35      In those circumstances, as JLR, the French Government and the European Commission essentially argue, if, in the context of the Regulation, quantitative selection criteria had to be objective and non-discriminatory, that would result in a conflation of the conditions required by the Regulation for the application of the exemption to qualitative selective distribution systems and those required for the application of the exemption to quantitative selective distribution systems.

36      It is not however apparent from the scheme of the Regulation that the legislature wished to impose the same conditions of exemption for the two systems of selective distribution. On the contrary, given that, as can be seen from, inter alia, paragraphs 26 and 27 of the present judgment, the Regulation envisages distinct exemption conditions according to whether the selective distribution in question is classified as ‘quantitative’ or ‘qualitative’, the elements set out only in Article 1(h) of the Regulation cannot also be applied to Article(1)(g) of that regulation, without conflating those two types of selective distribution.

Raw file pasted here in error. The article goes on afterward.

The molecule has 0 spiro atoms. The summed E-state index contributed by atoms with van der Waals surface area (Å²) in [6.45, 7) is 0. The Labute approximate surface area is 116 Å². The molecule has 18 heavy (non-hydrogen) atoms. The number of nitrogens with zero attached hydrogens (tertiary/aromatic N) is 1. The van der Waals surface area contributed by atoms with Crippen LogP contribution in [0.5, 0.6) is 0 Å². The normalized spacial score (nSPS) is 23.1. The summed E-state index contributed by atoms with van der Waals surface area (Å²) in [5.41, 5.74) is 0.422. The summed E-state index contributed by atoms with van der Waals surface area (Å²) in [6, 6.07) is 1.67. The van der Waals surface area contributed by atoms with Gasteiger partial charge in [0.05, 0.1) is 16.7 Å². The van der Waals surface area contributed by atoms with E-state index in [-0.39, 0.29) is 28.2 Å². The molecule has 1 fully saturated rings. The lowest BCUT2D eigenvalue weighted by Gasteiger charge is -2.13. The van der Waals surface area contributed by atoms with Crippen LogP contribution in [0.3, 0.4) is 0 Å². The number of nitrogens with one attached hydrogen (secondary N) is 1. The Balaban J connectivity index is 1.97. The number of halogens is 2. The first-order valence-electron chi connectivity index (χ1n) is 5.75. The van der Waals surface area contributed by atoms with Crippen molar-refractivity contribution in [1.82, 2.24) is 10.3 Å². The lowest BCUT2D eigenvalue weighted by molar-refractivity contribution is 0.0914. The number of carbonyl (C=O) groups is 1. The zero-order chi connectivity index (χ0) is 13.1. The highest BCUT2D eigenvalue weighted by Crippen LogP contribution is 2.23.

37      Furthermore, contrary to what Auto 24 suggests, the fact that, in accordance with Article 5(2) of the Regulation, a supplier cannot prevent the opening of a secondary place of business by one of it authorised distributors, is irrelevant in this respect.

38      In addition, the case‑law relied on by Auto 24 deriving from the judgment in Case 26/76 Metro SB-Großmärkte v Commission [1977] ECR 1875 is irrelevant in the present case. On that point, it is enough to note that, in the context of the Regulation, as is apparent from paragraphs 32 to 34 of the present judgment, a ‘quantitative selective distribution system’ may be distinguished, by definition, from the qualitative selection of distributors referred to in paragraph 20 of the judgment in Metro SB-Großmärkte v Commission.